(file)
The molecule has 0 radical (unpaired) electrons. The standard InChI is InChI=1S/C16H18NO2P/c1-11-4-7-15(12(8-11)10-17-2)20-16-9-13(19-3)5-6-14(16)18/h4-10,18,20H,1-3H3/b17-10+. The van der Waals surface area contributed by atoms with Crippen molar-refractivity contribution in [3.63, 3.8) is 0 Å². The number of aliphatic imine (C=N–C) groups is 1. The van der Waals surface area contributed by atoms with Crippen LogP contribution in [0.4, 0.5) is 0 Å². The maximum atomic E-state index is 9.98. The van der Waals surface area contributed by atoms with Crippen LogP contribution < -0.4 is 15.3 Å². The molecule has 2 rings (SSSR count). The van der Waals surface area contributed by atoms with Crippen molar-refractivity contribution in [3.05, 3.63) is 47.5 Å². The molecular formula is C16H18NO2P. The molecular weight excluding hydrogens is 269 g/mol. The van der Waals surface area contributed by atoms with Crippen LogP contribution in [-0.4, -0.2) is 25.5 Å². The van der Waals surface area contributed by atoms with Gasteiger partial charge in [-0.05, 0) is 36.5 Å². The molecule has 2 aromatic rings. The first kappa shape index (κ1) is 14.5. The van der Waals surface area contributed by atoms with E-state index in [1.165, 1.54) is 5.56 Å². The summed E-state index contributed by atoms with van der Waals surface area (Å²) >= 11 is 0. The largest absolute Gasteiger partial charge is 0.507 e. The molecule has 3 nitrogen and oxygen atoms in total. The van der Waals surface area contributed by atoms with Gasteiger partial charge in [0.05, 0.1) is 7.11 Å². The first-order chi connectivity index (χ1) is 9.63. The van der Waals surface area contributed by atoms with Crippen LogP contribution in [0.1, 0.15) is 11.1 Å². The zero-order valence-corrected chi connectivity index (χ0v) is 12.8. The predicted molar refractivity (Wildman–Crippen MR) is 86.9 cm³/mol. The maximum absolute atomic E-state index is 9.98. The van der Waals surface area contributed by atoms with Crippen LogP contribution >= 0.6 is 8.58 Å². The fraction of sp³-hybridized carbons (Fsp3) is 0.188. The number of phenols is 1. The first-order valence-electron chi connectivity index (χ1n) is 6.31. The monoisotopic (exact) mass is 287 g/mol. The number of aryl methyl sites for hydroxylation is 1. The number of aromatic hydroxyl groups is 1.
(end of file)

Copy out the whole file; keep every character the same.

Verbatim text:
The molecule has 0 radical (unpaired) electrons. The standard InChI is InChI=1S/C16H18NO2P/c1-11-4-7-15(12(8-11)10-17-2)20-16-9-13(19-3)5-6-14(16)18/h4-10,18,20H,1-3H3/b17-10+. The van der Waals surface area contributed by atoms with Crippen molar-refractivity contribution in [3.63, 3.8) is 0 Å². The number of aliphatic imine (C=N–C) groups is 1. The van der Waals surface area contributed by atoms with Crippen LogP contribution in [0.4, 0.5) is 0 Å². The maximum atomic E-state index is 9.98. The van der Waals surface area contributed by atoms with Crippen LogP contribution < -0.4 is 15.3 Å². The molecule has 2 rings (SSSR count). The van der Waals surface area contributed by atoms with Crippen molar-refractivity contribution in [3.05, 3.63) is 47.5 Å². The molecular formula is C16H18NO2P. The molecular weight excluding hydrogens is 269 g/mol. The van der Waals surface area contributed by atoms with Crippen LogP contribution in [-0.4, -0.2) is 25.5 Å². The van der Waals surface area contributed by atoms with Gasteiger partial charge in [-0.05, 0) is 36.5 Å². The molecule has 2 aromatic rings. The first kappa shape index (κ1) is 14.5. The van der Waals surface area contributed by atoms with E-state index in [1.165, 1.54) is 5.56 Å². The summed E-state index contributed by atoms with van der Waals surface area (Å²) >= 11 is 0. The largest absolute Gasteiger partial charge is 0.507 e. The molecule has 3 nitrogen and oxygen atoms in total. The van der Waals surface area contributed by atoms with Gasteiger partial charge in [0.05, 0.1) is 7.11 Å². The first-order chi connectivity index (χ1) is 9.63. The van der Waals surface area contributed by atoms with Crippen LogP contribution in [0.1, 0.15) is 11.1 Å². The zero-order valence-corrected chi connectivity index (χ0v) is 12.8. The predicted molar refractivity (Wildman–Crippen MR) is 86.9 cm³/mol. The maximum absolute atomic E-state index is 9.98. The van der Waals surface area contributed by atoms with Crippen LogP contribution >= 0.6 is 8.58 Å². The fraction of sp³-hybridized carbons (Fsp3) is 0.188. The number of phenols is 1. The first-order valence-electron chi connectivity index (χ1n) is 6.31. The monoisotopic (exact) mass is 287 g/mol. The number of aryl methyl sites for hydroxylation is 1. The number of aromatic hydroxyl groups is 1.